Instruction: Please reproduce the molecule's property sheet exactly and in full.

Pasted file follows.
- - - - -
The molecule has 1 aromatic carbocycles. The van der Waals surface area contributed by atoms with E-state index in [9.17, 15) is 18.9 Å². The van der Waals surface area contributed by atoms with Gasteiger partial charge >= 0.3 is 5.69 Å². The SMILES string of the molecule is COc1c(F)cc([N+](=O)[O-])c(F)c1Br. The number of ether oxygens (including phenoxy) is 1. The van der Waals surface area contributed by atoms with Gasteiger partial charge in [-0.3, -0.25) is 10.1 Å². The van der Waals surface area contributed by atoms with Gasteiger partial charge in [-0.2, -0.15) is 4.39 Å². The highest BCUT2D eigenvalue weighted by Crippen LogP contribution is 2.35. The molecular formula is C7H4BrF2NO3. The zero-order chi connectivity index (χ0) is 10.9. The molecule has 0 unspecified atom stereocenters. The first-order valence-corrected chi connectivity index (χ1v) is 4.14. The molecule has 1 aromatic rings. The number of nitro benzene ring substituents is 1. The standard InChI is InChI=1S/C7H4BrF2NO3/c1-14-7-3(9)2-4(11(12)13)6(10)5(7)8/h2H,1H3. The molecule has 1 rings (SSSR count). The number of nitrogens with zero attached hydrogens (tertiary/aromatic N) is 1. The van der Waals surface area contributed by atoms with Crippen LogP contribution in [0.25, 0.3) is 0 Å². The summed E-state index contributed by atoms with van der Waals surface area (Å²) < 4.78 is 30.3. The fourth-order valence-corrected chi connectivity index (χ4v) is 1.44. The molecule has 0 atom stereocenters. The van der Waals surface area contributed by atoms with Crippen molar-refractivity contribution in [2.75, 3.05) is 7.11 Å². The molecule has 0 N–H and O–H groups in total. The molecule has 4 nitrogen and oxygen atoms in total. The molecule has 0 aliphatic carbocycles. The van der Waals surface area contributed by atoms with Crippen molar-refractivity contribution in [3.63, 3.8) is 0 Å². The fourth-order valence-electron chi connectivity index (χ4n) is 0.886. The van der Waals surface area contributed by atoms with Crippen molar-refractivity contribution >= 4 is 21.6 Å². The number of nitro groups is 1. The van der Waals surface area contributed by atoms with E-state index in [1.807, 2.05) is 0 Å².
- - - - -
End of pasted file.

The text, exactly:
The molecule has 1 aromatic carbocycles. The van der Waals surface area contributed by atoms with E-state index in [9.17, 15) is 18.9 Å². The van der Waals surface area contributed by atoms with Gasteiger partial charge >= 0.3 is 5.69 Å². The SMILES string of the molecule is COc1c(F)cc([N+](=O)[O-])c(F)c1Br. The number of ether oxygens (including phenoxy) is 1. The van der Waals surface area contributed by atoms with Gasteiger partial charge in [-0.3, -0.25) is 10.1 Å². The van der Waals surface area contributed by atoms with Gasteiger partial charge in [-0.2, -0.15) is 4.39 Å². The highest BCUT2D eigenvalue weighted by Crippen LogP contribution is 2.35. The molecular formula is C7H4BrF2NO3. The zero-order chi connectivity index (χ0) is 10.9. The molecule has 0 unspecified atom stereocenters. The first-order valence-corrected chi connectivity index (χ1v) is 4.14. The molecule has 1 aromatic rings. The number of nitro benzene ring substituents is 1. The standard InChI is InChI=1S/C7H4BrF2NO3/c1-14-7-3(9)2-4(11(12)13)6(10)5(7)8/h2H,1H3. The molecule has 1 rings (SSSR count). The number of nitrogens with zero attached hydrogens (tertiary/aromatic N) is 1. The van der Waals surface area contributed by atoms with Crippen LogP contribution in [0.25, 0.3) is 0 Å². The summed E-state index contributed by atoms with van der Waals surface area (Å²) < 4.78 is 30.3. The fourth-order valence-corrected chi connectivity index (χ4v) is 1.44. The molecule has 0 atom stereocenters. The van der Waals surface area contributed by atoms with Crippen molar-refractivity contribution in [2.75, 3.05) is 7.11 Å². The molecule has 0 N–H and O–H groups in total. The molecule has 4 nitrogen and oxygen atoms in total. The molecule has 0 aliphatic carbocycles. The van der Waals surface area contributed by atoms with Crippen molar-refractivity contribution in [3.63, 3.8) is 0 Å². The fourth-order valence-electron chi connectivity index (χ4n) is 0.886. The van der Waals surface area contributed by atoms with Crippen molar-refractivity contribution >= 4 is 21.6 Å². The number of nitro groups is 1. The van der Waals surface area contributed by atoms with E-state index in [1.807, 2.05) is 0 Å².